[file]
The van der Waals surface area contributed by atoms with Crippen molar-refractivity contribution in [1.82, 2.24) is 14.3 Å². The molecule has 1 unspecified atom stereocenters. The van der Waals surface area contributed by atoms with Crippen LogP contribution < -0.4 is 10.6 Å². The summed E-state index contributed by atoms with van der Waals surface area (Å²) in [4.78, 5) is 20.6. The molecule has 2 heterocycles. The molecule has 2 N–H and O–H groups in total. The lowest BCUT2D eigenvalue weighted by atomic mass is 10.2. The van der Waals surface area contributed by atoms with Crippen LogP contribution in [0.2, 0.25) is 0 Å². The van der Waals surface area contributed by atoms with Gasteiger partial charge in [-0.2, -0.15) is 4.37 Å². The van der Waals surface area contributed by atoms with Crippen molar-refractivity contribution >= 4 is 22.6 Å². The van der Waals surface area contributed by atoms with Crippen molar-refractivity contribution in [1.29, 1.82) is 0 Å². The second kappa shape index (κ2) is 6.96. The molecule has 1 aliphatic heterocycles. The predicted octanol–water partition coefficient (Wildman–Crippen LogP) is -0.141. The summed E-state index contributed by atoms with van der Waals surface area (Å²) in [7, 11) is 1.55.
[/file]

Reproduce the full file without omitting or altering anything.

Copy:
The van der Waals surface area contributed by atoms with Crippen molar-refractivity contribution in [1.82, 2.24) is 14.3 Å². The molecule has 1 unspecified atom stereocenters. The van der Waals surface area contributed by atoms with Crippen LogP contribution < -0.4 is 10.6 Å². The summed E-state index contributed by atoms with van der Waals surface area (Å²) in [4.78, 5) is 20.6. The molecule has 2 heterocycles. The molecule has 2 N–H and O–H groups in total. The lowest BCUT2D eigenvalue weighted by atomic mass is 10.2. The van der Waals surface area contributed by atoms with Crippen LogP contribution in [0.2, 0.25) is 0 Å². The van der Waals surface area contributed by atoms with Gasteiger partial charge in [-0.2, -0.15) is 4.37 Å². The van der Waals surface area contributed by atoms with Crippen molar-refractivity contribution >= 4 is 22.6 Å². The van der Waals surface area contributed by atoms with Crippen molar-refractivity contribution in [1.29, 1.82) is 0 Å². The second kappa shape index (κ2) is 6.96. The molecule has 1 aliphatic heterocycles. The predicted octanol–water partition coefficient (Wildman–Crippen LogP) is -0.141. The summed E-state index contributed by atoms with van der Waals surface area (Å²) in [7, 11) is 1.55.